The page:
I went up to the Cloisters on a too bright morning with a limp. It had been a while since I had seen the sun in all its glory. A little slip in the dark down the basement stairs had kept me in the house for weeks, which means no walk in the park or trips to the grocery store. After being a practical hermit for a spell, it was time to visit a proper hermitage — if the anachronistic and geological oddity of a medieval Franken-abbey in Manhattan counts as proper. I love the place with its seat up on the hill overlooking the Hudson, its sunny limestone courtyards lined with funny beautiful grotesque columns, and the miniaturized gardens full of old-world herbs. This time of year, the poisonous herbs in their own patch of sun are doing much better than the pale stunted salad greens in the corner, though the battalions of gardeners certainly have not been neglecting their duties. Weeds don’t stand a chance here, which is a real pity.
If there were real monks living the hermetic life in these cloisters, they would be gathering dandelions and making use of every part from the roots to the flowers. The roots can be roasted to brew a dark and bitter drink not unlike coffee. The stems and leaves often go into salads and sandwiches. The bright flowers can be eaten straight or made into dandelion blossom wine. A whole day’s menu can be constructed around what is typically viewed as an unwelcome invader in the garden.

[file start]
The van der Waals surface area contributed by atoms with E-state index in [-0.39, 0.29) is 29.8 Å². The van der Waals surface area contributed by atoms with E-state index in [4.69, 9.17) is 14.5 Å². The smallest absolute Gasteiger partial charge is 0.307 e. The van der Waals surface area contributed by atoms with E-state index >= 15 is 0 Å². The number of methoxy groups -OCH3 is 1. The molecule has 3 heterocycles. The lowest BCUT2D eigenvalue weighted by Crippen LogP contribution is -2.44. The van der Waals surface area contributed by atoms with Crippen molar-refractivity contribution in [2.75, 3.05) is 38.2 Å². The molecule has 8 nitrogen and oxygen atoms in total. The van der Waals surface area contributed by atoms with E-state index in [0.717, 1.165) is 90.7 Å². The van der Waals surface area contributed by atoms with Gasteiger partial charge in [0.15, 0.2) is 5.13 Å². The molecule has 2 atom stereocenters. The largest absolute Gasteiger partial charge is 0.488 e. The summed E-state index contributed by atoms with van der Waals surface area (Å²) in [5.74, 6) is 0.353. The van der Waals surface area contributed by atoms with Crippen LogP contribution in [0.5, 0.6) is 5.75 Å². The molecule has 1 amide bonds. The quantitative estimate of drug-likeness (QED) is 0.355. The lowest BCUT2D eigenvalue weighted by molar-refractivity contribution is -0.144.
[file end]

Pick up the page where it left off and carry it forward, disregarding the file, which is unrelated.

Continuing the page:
Luckily, my backyard is not so well defended against weeds. Round faces of giant dandelions rear up among the azaleas and bleeding hearts. The jagged green leaves that accompany the yellow flowers satisfied my chlorophyll craving when I was sequestered at home. I avoided a one-legged hop to the grocery store, saved a few dollars from this month’s housekeeping budget, and weeded the backyard in one fell swoop (but as long as the tap roots remain, the dandelion will spring back up soon enough).
Raw dandelion blossoms taste grassy and sweet while the leaves are refreshingly bitter.Blanch the leaves first, then sauté them in olive oil with garlic and red pepper flakes to cut the bitterness nicely. Compose a salad or a pasta dish by balancing the bitterness with subtly sweet ingredients like toasted hazelnuts,seared duck leg confit (cured for three days in bourbon, five spice, and honey). It’s an ad hoc meal for a rather decadent hermit who is lucky enough to appreciate a little piece of wilderness in the city.
If you have any comments, questions, or other tasty (or morbid) tidbits, contact DuanDuanat SnackBar.Kitchen@gmail.com.